Abandoned Senior Cat With Severe Matting Has Incredible Transformation
At 13-years-old, Buttercup the cat should have been cuddled up at home enjoying his senior years. Sadly, the feline was abandoned by his family and was left to wander the streets of his neighborhood in Nevada.
When the 24-pound Buttercup was brought to the Nevada SPCA No-Kill Sanctuary, he was covered in matted fur. In fact, according to the organization's Facebook page, he "was suffering from some of the most severe matting on a feline that we have seen in years."
Matting occurs when there's no grooming for the pet, whether it's the owner not taking care of the animal, or the animal not being able to take care of itself.
Here's how Buttercup looked before his transformation:
Severe matting, like the kind Buttercup experienced, can often be painful for the animal and can even cause joint discomfort and skin issues. As Dr. Stephanie Liff, medical director of Pure Paws Vet Care in Manhattan and Brooklyn, New York, explained to petMD, extreme matting can "constrict a limb, and you can even have damage such as deep wounds, swelling of the feet, or bed sore-like injuries."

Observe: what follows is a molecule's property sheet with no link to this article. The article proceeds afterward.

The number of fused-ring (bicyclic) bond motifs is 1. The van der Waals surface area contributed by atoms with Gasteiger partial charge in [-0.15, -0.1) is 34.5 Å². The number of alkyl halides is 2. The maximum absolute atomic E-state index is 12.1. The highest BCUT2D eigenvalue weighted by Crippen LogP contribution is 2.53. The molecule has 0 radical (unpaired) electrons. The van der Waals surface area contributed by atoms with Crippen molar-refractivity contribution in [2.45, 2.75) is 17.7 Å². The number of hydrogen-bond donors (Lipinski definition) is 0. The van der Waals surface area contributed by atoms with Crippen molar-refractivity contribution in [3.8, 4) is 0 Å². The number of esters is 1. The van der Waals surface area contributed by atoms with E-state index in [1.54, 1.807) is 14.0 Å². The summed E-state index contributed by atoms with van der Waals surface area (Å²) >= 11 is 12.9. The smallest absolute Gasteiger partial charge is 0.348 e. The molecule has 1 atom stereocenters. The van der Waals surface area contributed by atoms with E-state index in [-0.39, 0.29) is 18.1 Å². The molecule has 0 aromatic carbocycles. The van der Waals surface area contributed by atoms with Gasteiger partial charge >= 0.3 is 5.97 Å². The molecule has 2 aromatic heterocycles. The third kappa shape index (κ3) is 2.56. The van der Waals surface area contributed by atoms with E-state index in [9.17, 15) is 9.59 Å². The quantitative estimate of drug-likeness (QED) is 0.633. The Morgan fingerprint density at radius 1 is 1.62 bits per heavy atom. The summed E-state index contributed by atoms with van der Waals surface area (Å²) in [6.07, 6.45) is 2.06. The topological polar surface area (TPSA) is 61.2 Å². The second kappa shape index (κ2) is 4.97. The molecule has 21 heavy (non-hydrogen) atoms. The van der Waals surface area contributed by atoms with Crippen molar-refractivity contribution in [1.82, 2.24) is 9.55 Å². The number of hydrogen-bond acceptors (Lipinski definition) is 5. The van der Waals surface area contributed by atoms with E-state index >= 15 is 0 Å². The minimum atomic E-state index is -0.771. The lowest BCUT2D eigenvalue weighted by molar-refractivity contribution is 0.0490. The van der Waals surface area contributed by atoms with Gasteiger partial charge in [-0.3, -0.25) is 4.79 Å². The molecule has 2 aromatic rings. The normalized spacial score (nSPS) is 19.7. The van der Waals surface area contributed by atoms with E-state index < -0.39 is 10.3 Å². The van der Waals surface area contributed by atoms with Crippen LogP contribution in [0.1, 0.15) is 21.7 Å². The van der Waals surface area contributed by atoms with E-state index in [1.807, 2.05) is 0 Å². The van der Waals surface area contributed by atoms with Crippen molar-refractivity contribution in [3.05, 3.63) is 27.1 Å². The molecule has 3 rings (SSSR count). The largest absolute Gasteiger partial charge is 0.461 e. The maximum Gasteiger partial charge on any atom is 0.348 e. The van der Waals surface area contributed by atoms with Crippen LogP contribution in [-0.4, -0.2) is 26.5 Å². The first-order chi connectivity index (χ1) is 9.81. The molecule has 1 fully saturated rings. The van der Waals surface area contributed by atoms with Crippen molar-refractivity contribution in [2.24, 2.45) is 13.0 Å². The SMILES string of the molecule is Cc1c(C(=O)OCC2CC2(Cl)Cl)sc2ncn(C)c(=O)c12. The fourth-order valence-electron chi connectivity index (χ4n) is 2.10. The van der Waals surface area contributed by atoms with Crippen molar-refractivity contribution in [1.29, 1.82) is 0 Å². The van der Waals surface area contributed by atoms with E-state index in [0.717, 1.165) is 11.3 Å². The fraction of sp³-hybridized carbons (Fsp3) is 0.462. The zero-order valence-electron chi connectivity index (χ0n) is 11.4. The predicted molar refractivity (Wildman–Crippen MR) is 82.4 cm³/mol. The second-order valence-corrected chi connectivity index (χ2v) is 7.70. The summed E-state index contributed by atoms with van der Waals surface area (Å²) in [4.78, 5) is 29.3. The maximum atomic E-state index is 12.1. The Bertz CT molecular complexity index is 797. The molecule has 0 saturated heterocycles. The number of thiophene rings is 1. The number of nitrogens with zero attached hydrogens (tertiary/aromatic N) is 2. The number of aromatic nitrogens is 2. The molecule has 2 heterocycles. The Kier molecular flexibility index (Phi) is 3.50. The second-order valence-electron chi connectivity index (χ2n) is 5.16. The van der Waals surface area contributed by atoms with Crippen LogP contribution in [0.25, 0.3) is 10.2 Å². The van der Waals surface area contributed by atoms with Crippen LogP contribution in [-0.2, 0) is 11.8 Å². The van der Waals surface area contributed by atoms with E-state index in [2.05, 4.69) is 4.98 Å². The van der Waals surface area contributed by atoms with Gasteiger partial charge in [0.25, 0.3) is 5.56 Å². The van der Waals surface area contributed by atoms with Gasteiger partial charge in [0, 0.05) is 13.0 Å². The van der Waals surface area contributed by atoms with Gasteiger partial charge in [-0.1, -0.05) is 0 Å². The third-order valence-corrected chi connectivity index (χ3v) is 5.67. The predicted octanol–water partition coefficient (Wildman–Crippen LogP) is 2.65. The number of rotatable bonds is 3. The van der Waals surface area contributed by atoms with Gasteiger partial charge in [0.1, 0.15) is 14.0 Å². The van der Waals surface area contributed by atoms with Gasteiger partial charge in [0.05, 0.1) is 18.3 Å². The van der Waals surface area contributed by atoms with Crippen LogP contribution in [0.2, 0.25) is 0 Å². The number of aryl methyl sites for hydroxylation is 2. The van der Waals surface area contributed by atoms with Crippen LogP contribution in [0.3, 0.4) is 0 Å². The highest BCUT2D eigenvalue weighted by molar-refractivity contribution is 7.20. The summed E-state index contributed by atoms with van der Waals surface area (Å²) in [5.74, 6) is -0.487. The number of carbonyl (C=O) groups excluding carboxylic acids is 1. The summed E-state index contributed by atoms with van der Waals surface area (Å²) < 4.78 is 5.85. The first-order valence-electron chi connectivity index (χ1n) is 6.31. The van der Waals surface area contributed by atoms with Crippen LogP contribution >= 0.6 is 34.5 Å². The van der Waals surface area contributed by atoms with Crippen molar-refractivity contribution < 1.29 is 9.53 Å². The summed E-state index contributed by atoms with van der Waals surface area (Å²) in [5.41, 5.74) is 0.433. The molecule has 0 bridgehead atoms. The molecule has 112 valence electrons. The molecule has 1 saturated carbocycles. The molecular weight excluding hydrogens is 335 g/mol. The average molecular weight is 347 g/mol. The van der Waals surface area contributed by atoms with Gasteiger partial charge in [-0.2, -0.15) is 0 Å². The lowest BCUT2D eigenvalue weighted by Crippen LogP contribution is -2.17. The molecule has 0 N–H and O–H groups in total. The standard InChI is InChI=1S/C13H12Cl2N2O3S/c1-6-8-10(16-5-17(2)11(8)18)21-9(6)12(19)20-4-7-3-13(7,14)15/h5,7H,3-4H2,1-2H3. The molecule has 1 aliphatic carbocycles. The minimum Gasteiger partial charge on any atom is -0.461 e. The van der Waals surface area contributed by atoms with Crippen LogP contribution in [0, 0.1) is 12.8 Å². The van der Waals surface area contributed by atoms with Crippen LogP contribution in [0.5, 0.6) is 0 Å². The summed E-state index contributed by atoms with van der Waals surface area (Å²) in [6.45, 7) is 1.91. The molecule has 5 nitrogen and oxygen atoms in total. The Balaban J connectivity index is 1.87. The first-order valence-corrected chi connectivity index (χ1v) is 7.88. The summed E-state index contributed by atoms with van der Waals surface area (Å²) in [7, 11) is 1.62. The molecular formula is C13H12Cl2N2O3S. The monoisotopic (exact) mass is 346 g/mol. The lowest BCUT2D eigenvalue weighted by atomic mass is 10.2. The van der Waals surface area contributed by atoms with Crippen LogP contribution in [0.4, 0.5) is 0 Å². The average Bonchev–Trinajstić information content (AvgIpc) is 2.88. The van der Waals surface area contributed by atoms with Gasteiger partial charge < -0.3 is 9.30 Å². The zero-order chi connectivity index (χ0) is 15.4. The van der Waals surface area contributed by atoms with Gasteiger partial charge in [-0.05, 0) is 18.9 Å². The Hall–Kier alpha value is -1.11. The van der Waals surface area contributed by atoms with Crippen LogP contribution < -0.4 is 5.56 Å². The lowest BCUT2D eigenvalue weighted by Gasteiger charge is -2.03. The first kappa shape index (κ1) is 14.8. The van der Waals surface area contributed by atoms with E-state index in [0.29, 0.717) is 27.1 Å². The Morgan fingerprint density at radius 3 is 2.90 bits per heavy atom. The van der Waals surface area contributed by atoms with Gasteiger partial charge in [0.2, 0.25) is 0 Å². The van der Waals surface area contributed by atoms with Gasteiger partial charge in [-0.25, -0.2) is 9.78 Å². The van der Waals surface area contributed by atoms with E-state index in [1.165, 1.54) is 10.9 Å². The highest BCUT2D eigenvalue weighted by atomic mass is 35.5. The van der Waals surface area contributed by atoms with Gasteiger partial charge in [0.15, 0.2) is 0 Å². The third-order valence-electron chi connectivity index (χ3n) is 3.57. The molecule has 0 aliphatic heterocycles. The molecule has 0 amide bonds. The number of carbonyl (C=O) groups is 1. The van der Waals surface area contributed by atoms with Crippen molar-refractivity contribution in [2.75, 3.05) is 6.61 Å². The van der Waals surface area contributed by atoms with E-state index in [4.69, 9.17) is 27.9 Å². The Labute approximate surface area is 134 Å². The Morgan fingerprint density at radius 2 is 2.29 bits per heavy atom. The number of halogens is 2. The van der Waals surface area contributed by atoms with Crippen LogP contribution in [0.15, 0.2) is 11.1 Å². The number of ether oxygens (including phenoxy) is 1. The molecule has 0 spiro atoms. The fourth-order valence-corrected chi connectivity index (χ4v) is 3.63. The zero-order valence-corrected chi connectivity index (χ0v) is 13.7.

For senior cats in particular, grooming can be difficult. It is not that an older cat doesn’t want to groom himself much, but doing so may be physically difficult to do, explained Dr. Laurie Millward, assistant professor-clinical at The Ohio State University’s College of Veterinary Medicine. "They lose ability to self-groom usually because of arthritis,” Millward said. “It hurts, and their mobility is decreased."
Shelter staff gave Buttercup a long-overdue and direly necessary shave to get rid of the excess fur. "Under all of this, his skin was in poor, flaky condition," they wrote. "With premium food and special skin oils, Buttercup's skin is improving significantly every day."
Buttercup, who is currently up for adoption and in need of a loving, caring home, is described as a docile gentleman who "loves being held in gentle arms or cuddling up in cozy cat beds. He is great with other sweet cats."
(Additional reporting by Cheryl Lock and Kellie B. Gormly)
Images via Nevada SPCA